Metro train smashes into another at Va. rail yard

By Matt Zapotosky and Martin Weil
Washington Post Staff Writer
Monday, November 30, 2009

Three Metro employees were injured early Sunday when a train headed into the West Falls Church rail yard smashed into a parked train, in a crash that destroyed three train cars and caused at least $9 million in damage, authorities said.

In addition to the three cars deemed beyond repair, the remaining nine cars in the two trains all had some damage, Metro said.

They were being examined to determine whether repairs can be made, Metro said Sunday night. New cars cost about $3 million each, Metro said.

Among issues raised by the crash was the safety of Metro's older, 1000 series cars. Two of the three cars considered beyond repair were in that series. Both of those cars derailed, although neither was at the point of impact.

No passengers were aboard either train, and regular service was not affected when Metro opened at 7 a.m. because the crash occurred in a rail yard, said Lisa Farbstein, a Metro spokeswoman. All three employees were treated at a hospital for injuries that were not life-threatening and released, she said.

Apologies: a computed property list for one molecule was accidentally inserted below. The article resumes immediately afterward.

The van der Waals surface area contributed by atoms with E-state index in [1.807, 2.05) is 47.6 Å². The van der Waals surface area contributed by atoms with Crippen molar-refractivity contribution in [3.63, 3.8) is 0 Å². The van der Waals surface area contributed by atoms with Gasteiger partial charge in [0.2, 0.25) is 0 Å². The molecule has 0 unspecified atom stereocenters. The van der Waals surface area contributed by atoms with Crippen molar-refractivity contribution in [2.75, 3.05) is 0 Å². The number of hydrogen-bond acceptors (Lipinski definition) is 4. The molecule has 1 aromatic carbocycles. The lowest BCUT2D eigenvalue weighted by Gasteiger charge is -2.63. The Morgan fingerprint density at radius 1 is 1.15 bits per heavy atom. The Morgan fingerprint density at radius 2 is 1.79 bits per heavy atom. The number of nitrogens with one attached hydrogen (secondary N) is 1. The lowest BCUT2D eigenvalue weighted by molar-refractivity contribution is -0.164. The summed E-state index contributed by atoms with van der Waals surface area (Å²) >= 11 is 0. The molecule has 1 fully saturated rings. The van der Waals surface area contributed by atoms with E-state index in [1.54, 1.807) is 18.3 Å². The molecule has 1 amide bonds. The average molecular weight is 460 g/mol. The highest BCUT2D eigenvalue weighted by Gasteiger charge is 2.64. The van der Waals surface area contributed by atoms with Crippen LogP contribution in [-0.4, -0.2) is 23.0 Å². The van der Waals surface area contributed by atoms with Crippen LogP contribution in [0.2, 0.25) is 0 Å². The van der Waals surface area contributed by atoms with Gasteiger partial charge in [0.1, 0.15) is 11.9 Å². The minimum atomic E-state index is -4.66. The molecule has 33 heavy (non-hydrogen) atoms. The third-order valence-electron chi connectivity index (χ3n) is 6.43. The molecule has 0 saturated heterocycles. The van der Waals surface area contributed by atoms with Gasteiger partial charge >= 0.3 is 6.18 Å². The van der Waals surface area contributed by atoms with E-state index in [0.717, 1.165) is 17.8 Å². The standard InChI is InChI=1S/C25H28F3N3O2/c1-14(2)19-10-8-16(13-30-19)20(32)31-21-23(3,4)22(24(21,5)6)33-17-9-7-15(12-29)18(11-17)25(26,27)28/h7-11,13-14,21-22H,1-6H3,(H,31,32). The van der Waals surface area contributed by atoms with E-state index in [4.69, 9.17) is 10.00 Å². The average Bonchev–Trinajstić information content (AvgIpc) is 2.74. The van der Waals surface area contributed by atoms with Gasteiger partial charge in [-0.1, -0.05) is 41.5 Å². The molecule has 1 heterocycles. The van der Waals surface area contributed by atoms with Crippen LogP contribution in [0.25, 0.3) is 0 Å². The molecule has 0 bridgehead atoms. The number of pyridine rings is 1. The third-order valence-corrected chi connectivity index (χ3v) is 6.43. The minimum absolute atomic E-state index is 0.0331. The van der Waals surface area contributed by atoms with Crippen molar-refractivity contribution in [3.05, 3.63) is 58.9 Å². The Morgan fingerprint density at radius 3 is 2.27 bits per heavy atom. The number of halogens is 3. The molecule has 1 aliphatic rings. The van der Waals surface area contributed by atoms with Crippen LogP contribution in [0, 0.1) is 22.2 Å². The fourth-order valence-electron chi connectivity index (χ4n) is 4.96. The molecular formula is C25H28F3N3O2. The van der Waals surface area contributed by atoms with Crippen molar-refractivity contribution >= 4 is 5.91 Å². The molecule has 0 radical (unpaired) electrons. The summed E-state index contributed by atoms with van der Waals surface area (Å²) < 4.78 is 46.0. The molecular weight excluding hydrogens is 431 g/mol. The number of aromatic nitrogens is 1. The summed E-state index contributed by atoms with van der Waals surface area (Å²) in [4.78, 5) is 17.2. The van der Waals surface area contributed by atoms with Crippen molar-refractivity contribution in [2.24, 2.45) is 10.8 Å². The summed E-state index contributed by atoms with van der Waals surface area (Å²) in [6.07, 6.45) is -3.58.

Farbstein declined to identify the employees.

The incident occurred at 4:27 a.m. as Train 902 was headed back to the rail yard for cleaning, Farbstein said. It was the last train of the night, Metro said. (The Metro system remains open until 3 a.m. on Sundays.)

If all had gone according to plan, Farbstein said, the six-car train would have stopped directly behind another that was being cleaned by two Metro employees, a man and woman. The employees were waiting to get into Train 902, Farbstein said.

But Train 902 instead crashed into the back of the parked train. The train's speed was not immediately known.

The impact injured the two cleaners, who were in the rear car of the parked train, and the operator of Train 902, who was in the front of that train, Farbstein said.

Both trains had two older, 1000-series cars sandwiched between newer ones as part of Metro's response to the fatal June 22 Red Line crash that killed nine people and injured 80, Farbstein said. The older cars have been criticized for a tendency to crumple inward like a telescope in a crash. Metro officials have acknowledged that they conducted no engineering analysis to show that sandwiching the cars improves safety. Farbstein said she did not know whether any telescoped Sunday.

One of the derailed 1000 series cars had been among the six cars on each of the two trains. Both derailed cars were deemed unrepairable. The third car to be deemed unrepairable was on the parked train, apparently next to the rear car. It was not one of the 1000 series cars.

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